Alexander Graham Bell falls in love with deaf girl Mabel Hubbard while teaching the deaf and trying to invent means for telegraphing the human voice. She urges him to put off thoughts of ... See full summary »
During the Civil War, two of the oldest families in Kentucy,the Dillons and the Goodwins, begin a long and bitter feud that has lasted into 1938. When Jack Dillon refuses to enter his father's banking business he,under an assumed name, gets a job as a trainer in Sally Goodwin's stables. A romance develops between them. When Sally's father dies, the entire estate---including the horses---has to be sold at auction to pay his debts. A note turns up left by Sally's father that according to a wager made between him and the elder Dillon, any one horse in the Dillon stable can be claimed by the Goodwins. Complications arise when Sally finds out that Jack is a Dillon. Written by
Les Adams <email@example.com>
This film had been shown on local Cable TV in the late 1990s, but I had missed out on its handful of broadcasts; in any case, the main reason that would have drawn me to it was the fact that amiable character actor Walter Brennan won the second of three Supporting Oscars (a record, also because all occurred within a five-year span!) for his performance here. In retrospect, while his contribution is easily the best thing about the movie, I would argue that Brennan's fellow nominees were perhaps more deserving of the accolade since, for one thing, none would ever win eventually and they each involved more demanding roles! For the record, I have yet to catch Basil Rathbone in IF I WERE KING (as the French King Louis XI), but did get to see John Garfield in FOUR DAUGHTERS (his renowned debut), Gene Lockhart in ALGIERS (though Malta's own Joseph Calleia, in his personal favorite part, was no less impressive!) and Robert Morley in MARIE ANTOINETTE (as Louis XVI).
The film is nevertheless also notable for its gleaming Technicolor: that said, the thin narrative of a Southern Romeo and Juliet-type feud was hardly worthy of such exclusive attention, especially since its horse- racing backdrop had already been (more) successfully dealt with in monochrome in such classics as Frank Capra's Broadway BILL (1934) and the Marx Bros. vehicle A DAY AT THE RACES (1937)! Anyway, following a nicely atmospheric prologue set during the Civil War (the participation of Karen Morley and Douglass Dumbrille is restricted to this sequence), we fast-forward to contemporary times as their offsprings, Richard Greene and Loretta Young respectively, end up romancing each other without the latter knowing the former's true identity; he even trains their sole remaining horse (actually owed to them by Greene's banker father) after the patriarch blows away all their money on cotton whose price "nose-dived" soon after!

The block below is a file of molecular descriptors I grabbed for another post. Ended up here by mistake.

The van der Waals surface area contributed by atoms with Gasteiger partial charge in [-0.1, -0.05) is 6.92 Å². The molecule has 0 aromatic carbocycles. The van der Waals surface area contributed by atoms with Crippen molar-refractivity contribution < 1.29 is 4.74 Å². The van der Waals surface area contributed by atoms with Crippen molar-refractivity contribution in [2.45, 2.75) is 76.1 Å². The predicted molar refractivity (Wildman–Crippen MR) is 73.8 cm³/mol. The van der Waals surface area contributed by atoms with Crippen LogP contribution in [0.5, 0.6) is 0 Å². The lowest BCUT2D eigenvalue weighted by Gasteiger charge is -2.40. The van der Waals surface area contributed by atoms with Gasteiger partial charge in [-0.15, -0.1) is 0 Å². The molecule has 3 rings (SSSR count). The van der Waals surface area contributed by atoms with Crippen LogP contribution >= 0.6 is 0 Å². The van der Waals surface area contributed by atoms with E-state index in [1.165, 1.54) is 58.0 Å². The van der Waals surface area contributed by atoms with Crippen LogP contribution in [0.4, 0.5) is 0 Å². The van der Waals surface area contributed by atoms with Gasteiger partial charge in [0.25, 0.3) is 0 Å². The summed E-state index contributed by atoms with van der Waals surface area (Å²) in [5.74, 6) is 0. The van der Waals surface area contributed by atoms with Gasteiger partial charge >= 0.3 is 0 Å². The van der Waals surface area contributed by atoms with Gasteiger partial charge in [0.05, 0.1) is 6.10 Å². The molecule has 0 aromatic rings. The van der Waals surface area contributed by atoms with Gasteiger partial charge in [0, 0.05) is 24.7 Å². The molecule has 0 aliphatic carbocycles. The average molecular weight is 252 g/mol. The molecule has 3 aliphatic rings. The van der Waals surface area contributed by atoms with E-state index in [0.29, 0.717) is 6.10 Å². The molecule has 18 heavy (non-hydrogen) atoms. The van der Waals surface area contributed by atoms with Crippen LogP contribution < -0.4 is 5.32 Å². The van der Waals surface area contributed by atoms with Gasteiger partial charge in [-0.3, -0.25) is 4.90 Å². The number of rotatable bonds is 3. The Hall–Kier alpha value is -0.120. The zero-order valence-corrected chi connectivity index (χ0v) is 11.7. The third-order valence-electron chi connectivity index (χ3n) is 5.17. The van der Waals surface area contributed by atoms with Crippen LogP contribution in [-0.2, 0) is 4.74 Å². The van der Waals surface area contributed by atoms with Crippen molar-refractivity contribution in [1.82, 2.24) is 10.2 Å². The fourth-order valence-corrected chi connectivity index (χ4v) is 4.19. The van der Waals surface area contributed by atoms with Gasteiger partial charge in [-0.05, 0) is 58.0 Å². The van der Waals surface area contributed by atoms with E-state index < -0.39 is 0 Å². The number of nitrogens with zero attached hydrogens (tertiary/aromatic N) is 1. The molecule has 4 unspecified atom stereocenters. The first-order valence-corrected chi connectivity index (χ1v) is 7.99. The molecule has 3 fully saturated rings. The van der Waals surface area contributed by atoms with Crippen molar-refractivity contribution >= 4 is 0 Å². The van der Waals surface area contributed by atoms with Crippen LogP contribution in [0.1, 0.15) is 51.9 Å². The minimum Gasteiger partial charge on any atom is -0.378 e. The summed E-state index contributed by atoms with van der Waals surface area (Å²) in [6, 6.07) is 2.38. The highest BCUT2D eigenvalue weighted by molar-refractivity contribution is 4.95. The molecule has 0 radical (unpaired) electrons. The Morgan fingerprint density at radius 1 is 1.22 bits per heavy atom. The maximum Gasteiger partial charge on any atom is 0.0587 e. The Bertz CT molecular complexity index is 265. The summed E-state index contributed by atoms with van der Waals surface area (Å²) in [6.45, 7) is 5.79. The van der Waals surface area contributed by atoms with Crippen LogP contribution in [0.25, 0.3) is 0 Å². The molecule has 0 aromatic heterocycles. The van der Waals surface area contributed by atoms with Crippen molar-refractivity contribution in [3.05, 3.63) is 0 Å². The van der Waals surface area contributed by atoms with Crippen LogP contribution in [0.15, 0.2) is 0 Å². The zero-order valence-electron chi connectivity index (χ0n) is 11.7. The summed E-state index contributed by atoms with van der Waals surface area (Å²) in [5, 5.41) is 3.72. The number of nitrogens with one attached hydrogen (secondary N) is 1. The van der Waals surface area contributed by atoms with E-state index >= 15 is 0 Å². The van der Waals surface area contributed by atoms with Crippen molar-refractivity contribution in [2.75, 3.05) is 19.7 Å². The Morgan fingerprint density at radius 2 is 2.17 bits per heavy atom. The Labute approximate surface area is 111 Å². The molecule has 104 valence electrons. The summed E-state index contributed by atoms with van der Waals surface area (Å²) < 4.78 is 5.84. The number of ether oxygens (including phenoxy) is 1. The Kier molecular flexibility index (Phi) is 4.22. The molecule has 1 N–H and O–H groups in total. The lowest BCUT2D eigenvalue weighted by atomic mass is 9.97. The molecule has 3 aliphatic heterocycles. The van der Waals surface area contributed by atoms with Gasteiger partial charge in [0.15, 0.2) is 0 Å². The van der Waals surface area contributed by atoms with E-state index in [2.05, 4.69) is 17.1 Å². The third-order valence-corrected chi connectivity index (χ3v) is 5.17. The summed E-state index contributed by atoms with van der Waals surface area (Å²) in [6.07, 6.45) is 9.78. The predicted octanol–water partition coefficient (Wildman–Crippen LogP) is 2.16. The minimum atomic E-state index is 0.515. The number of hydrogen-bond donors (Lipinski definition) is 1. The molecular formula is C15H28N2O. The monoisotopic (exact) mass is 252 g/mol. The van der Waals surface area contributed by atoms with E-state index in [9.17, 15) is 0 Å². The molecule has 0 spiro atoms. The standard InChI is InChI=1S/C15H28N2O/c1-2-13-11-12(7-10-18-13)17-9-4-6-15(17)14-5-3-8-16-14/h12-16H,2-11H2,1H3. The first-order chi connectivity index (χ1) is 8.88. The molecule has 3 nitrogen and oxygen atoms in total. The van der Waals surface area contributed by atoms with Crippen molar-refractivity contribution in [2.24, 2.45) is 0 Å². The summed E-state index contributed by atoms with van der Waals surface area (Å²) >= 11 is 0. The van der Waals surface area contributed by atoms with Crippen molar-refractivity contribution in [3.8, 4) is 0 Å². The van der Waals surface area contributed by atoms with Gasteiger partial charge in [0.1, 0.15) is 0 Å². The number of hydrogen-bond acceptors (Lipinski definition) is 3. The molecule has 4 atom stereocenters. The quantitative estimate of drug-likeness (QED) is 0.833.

Brennan is the man's brother, a connoisseur of thoroughbreds but who is deemed an eccentric on account of his irascible behaviour indeed, while Young had her eyes set on the champion stud in the Greene family stable, her uncle persuades the heroine to settle for the second-best because he saw in its eyes what he calls "The Look Of Eagles", the title of the story which inspired the film! Incidentally, the scene where the stallion is chosen constitutes an undeniable highlight the crooked groom hides the two horses from their enemies, but Eddie "Rochester" Anderson's singing the champion's praises are enthusiastically joined in by Brennan, egging him on into revealing its whereabouts! Despite the subject matter, only two contests are incorporated into the plot (and with the first being only heard on the radio in the ticket booth); both are won by the horse Brennan had faith in but its triumph at the all- important derby is too-briefly enjoyed by him, since he suffers a heart attack and expires at the racetrack. Unsurprisingly, 'uneducated' black servants abound throughout notably a chicken thief expelled from one household and taken in by another. Finally, I guess I ought to point out that this was thrice remade as DOWN ARGENTINE WAY (1940), HOME IN INDIANA (1944; also featuring Brennan) and APRIL LOVE (1957) but, it goes without saying, I have no immediate interest in checking them out...
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